By Ernie McCray
As we opened our hearts, this past Veteran’s Day, to our nation’s warriors with hearty “Thank you for your service” like cliches, alongside heaping praise on them for being strong heroic and brave – I kept thinking of two young men I met a little over a decade ago.
They were among the first to die in the wars in Afghanistan and Iraq.
I met them at career fairs at their schools, while I was sitting at a table letting kids know that they (no matter what they might hear that night with recruiters of every stripe in the room standing erect and spit and shined with video games and gadgets glowing next to papers to sign) – well, I just wanted them to know that they didn’t have to join the military to learn valuable skills or find adventure or pay for college or serve others.
I love having conversations with students about how they might go about pursuing their life’s dreams, or go about, maybe, for the first time, even entertaining the notion of having hopes and dreams.
But, the one young man came over to our table and just glared at us and scolded us for our lack of patriotism and puffed his chest out about how, although he didn’t agree with us (he didn’t pick up a single flyer or pamphlet), he was joining the military so we could be free.
He never considered that he could have just passed us by as we, Project YANO (Youth and Non-Military Opportunities), don’t beckon students our way unless they look like they’re leaning our way. And we never say “Don’t enlist.” We just say “Check out this.”
The other young man hung out and conversed with us for a little while although he was firmly determined to “Be All He Could Be.” I wished him well.
The career tech at his school, however, was another story, as she paraded back and forth in front of our display, shooting daggers our way, mumbling words that fit the way she looked. It was such a sad sight to see.
But not as sad as seeing, maybe a year later, these young men’s pictures and names in the paper along with others who had lost their lives, convinced, in their innocent, un-explored minds, that they were “fighting for freedom” and “making a difference” and “keeping America safe.”
Our youth buy into the spiels before they’ve made any other serious commitment in their lives because Uncle Sam locks in on them with concentrated diligence.
He lets them play war games and ride in tanks at assemblies, from elementary school on up.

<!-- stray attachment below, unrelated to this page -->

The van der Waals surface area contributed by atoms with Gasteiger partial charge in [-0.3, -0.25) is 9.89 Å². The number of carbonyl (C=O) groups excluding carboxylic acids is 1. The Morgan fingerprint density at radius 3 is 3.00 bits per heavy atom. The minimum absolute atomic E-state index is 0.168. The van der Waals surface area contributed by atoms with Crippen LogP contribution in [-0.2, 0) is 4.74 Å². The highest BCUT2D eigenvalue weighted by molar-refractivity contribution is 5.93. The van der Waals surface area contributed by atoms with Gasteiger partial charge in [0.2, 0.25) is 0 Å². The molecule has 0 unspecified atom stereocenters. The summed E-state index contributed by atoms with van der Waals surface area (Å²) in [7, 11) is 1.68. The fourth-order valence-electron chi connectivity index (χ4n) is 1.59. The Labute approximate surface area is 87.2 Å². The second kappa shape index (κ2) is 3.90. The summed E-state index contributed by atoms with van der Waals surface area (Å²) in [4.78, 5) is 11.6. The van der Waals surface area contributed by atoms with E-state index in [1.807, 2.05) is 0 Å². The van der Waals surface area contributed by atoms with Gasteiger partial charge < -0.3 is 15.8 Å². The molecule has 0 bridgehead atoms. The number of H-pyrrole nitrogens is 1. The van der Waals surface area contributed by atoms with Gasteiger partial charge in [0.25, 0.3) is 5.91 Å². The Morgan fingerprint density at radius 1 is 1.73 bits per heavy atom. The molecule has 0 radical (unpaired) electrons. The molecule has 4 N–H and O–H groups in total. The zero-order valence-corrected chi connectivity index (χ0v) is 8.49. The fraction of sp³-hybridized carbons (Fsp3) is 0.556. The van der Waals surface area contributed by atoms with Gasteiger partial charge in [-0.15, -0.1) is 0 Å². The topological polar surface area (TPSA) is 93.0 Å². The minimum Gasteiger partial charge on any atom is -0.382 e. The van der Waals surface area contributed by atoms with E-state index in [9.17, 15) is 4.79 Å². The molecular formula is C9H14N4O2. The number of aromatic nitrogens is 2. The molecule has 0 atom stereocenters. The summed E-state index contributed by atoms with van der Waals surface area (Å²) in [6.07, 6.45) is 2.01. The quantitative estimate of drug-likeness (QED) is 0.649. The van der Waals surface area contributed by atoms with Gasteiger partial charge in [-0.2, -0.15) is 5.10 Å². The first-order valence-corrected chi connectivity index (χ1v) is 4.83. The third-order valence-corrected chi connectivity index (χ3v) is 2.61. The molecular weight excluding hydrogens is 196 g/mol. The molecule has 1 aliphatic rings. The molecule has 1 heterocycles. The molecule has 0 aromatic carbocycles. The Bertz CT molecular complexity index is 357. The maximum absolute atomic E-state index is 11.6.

He’s stationed JROTC and recruiters on school campuses everywhere.
He’s got commercials all over primetime TV, slick and hip and powerful and appealing to young minds trying to figure out “What’s up”: “America’s Navy”; “The Few. The Proud…”; “Aim High!”
He can persuade a teenage boy to lash out at someone who showed up at his school to simply, in a spirit of love, share some info designed to get him to think critically.
It’s a money game, this militarization of our children. And the Pentagon and the Halliburtons of the world have the money to sell them on their wars.
Anyone who wants to help them wrap their minds and hearts around creating a more peaceful planet, has to hustle funds like a beggar on the street.
Like David Chesky, the three time Grammy nominee who has composed a comedic children’s musical called “The Mice War”: a film about the absurdity and senselessness of armed conflicts that has played to sold out crowds of children in Asia and Europe as a theater production. He now wants to reach a broader audience by producing it as an animated movie.
But he’s come up $283,055 short of his fundraising goal of $298,000 on KICKSTARTER.
So a large audience of children misses out on a story that can help them to see how our differences as well as our similarities can be embraced and celebrated, perhaps, before their young minds become conditioned to accepting war.
They are denied, due to lack of funds, an opportunity to get insights into how wars come about, how often groups are in conflict with each other because of a sinister story, a lie, that has been contrived.
In “The Mice War” the Blue Mice cry: “What we need is a war!” And they make up excuses for starting one, much like Bush and Cheney and Rumsfeld, et al, spun tall-tales about weapons of mass destruction.
The Blue Mice create a military draft that leads to a “War Machine” designed to destroy the Red Mice who are peace loving, believing that all mice, no matter their color or shape or size are creed, should open their hearts to each other.
How does it end? I don’t know. I’d guess wonderfully as it’s a Broadway kind of show.
But I do know deep down in my soul that peace has to be the answer for human survival down the line and there could be no greater way to tell veterans “Thank you for your service” more than by honoring them with the nurturing of a generation who might just grow up with ideas that can lead to what “Veterans of Peace” are dedicated to: the building of a culture of peace.
If mice can do it, as I’m thinking they did in “The Mice War,” why can’t we?